Obey in everything those who are your earthly masters, not only when their eyes are on you as pleasers of men, but in simplicity of purpose [with all your heart] because of your reverence for the Lord and as a sincere expression of your devotion to Him. Colossians 3:22 (AMP)
To those in charge it is repeated, “[on your part] deal with your [workers] justly and fairly, knowing that also you have a Master in heaven” (Col. 4:1 AMP). Each of the following verses found in the time tested Scripture deal with integrity in the marketplace:
Let all who are under the yoke as bond servants esteem their own [personal] masters worthy of honor and fullest respect, so that the name of God and the teaching [about Him] may not be brought into disrepute and blasphemed. Let those who have believing masters not be disrespectful or scornful [to them] on the grounds that they are brothers [in Christ]; rather, they should serve [them all the better] because those who benefit by their kindly service are believers and beloved. Teach and urge these duties. 1 Timothy 6:1-2 (AMP)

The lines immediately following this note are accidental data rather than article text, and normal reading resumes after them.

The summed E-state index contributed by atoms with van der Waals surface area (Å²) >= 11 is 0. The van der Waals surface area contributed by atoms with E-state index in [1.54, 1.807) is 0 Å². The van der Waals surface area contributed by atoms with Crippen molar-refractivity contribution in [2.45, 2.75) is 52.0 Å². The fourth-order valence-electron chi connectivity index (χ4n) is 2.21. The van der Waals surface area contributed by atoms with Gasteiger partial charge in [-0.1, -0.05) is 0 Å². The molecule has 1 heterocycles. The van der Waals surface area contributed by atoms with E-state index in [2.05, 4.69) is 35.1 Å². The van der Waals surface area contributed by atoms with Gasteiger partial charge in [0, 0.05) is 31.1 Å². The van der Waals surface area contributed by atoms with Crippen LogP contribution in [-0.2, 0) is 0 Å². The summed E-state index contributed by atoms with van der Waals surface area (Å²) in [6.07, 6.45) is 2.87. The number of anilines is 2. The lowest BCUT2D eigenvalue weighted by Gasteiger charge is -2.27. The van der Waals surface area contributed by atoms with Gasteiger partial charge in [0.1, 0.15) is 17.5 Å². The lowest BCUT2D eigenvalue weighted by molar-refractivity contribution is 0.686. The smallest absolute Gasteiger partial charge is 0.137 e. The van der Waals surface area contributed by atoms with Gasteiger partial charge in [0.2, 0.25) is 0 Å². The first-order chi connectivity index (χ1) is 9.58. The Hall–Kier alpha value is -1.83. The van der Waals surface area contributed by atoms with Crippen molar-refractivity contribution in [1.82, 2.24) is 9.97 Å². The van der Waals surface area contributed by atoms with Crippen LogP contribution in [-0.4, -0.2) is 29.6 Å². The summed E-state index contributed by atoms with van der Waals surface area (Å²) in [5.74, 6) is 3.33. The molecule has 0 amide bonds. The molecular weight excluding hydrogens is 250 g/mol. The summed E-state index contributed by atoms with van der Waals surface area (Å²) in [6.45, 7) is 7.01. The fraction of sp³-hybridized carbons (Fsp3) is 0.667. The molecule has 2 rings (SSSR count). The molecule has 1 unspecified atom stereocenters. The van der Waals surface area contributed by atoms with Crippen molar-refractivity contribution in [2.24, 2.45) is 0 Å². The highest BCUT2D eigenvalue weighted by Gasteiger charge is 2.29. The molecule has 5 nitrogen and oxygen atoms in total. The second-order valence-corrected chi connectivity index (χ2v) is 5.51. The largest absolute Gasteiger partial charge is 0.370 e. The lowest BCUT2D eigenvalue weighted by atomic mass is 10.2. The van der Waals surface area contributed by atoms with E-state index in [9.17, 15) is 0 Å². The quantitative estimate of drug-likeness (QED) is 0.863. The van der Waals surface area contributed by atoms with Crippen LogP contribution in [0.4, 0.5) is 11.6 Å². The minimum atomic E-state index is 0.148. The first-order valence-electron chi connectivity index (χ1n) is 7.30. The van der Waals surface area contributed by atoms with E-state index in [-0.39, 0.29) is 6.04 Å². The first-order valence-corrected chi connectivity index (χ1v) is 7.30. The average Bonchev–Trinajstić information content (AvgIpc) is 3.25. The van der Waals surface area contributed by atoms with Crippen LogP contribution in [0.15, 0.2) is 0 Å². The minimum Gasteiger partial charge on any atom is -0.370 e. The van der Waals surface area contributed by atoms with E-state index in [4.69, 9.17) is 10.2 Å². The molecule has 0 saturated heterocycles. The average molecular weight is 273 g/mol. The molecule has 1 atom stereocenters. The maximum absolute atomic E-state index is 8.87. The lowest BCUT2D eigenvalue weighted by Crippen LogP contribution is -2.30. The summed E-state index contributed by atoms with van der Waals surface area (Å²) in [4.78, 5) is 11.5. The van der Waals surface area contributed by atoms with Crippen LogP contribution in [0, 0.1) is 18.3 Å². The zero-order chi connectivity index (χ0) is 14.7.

[Tell] bond servants to be submissive to their masters, to be pleasing and give satisfaction in every way. [Warn them] not to talk back or contradict,
Titus 2:9 (AMP)
[You who are] household servants, be submissive to your masters with all [proper] respect, not only to those who are kind and considerate and reasonable, but also to those who are surly (overbearing, unjust, and crooked).
1 Peter 2:18 (AMP)
There is a “tile effect” that is causing a melt-down in society as the heat and pressure of a life that considers following biblical mandates to be archaic and therefore to be set aside to make room for self-serving motives. The resulting collapse of corporations, the loss of the space shuttle, and yes, even the utter destruction of nations inevitably follows the breakdown of moral integrity. This, in fact, is what brought about the world-wide economic crisis that began in the year 2007. What starts as a small, seemingly insignificant oversight or deception begins a domino effect that eventually destabilizes everything, and everyone, near or connected, to it.
The slightest lie, oversight, deception, postponement, or lapse of attention, will eventually bring about a catastrophic event. There is no escaping the fact that we do reap what we sow. “Do not be deceived and deluded and misled; . . . For whatever a man sows, that and that only is what he will reap” (Gal. 6:7 AMP). These considerations have been the catalyst that brought me to the place where I felt the need to address what appears to be a critical need for a revival of integrity in this and succeeding generations.